Jet Lagged? Lighten Up

A light box plus melatonin may let travelers arrive refreshed

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FRIDAY, Nov. 11, 2005 (HealthDay News) -- Tired travelers may have a means of reducing or preventing jet lag, researchers report.

By using light box therapy and the over-the-counter drug melatonin, people can reset their circadian "body clocks" before a journey, according to a U.S. study in the current issue of the Journal of Clinical Endocrinology and Metabolism.

This approach can also be used to help people with delayed sleep phase syndrome (DSPS), a condition caused by misalignment between a person's internal clock and the external environment.

This study of 44 healthy adults is the first "to show that melatonin and bright light can both help to advance the circadian clock, and the combination of bright light and melatonin produces a larger phase advance than bright light alone," study senior author Charmane Eastman said in a prepared statement.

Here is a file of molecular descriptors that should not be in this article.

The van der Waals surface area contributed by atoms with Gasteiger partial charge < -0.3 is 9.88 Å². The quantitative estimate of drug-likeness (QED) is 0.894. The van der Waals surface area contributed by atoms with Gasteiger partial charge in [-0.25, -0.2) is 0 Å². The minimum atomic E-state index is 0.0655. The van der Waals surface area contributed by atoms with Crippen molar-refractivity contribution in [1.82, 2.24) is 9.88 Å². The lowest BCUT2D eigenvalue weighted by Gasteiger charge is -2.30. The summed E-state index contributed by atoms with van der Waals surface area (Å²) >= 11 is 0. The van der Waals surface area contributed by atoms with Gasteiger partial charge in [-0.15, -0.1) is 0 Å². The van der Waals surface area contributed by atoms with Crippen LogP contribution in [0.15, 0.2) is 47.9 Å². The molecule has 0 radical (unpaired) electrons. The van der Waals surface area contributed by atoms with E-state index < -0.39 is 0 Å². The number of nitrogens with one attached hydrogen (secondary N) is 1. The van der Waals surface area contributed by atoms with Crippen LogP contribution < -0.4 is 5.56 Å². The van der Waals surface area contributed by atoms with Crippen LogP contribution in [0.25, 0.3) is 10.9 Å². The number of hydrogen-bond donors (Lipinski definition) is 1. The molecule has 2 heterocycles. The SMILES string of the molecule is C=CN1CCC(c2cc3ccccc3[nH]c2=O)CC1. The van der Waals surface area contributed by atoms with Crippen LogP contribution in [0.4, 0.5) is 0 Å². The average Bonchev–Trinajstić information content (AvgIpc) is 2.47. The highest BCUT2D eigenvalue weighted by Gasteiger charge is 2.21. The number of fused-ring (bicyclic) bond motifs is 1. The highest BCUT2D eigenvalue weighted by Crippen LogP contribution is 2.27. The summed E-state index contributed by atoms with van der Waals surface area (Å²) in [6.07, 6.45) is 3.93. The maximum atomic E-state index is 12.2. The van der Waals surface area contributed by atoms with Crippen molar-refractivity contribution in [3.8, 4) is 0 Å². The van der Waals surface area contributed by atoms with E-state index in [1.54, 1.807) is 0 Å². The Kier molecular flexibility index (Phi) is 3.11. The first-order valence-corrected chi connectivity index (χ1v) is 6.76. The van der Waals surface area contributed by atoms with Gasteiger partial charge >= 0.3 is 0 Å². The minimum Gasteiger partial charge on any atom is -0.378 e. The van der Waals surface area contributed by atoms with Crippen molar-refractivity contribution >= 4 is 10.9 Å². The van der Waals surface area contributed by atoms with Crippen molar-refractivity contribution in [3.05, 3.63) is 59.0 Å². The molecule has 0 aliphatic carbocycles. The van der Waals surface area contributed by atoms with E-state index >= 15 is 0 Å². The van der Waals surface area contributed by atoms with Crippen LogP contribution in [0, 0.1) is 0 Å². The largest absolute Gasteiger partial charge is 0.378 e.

Eastman is director of the Biological Rhythms Research Lab and professor of behavioral sciences department at Rush University Medical Center, in Chicago.

"The findings are very practical. A business person could go to a pharmacy and buy 0.5 mg of melatonin over the counter. He or she would also have to buy or rent a light box. Then before flying east, he or she could go to bed and wake up earlier each day while using the light box in the morning and taking melatonin in the evening. If they did this for the number of days equivalent to the number of time zones crossed, they should be completely adjusted to the new time zone before they fly," Eastman said.

"However, even following the schedule for a few days before flying would reduce the jet lag experienced upon arrival at the destination. The more days a person follows this procedure, the less jet lag they will have on landing and the sooner they will adjust and feel no jet lag," Eastman said.

More information

The U.S. National Sleep Foundation has more about jet lag.

SOURCE: Rush University Medical Center, news release, Nov. 1, 2005


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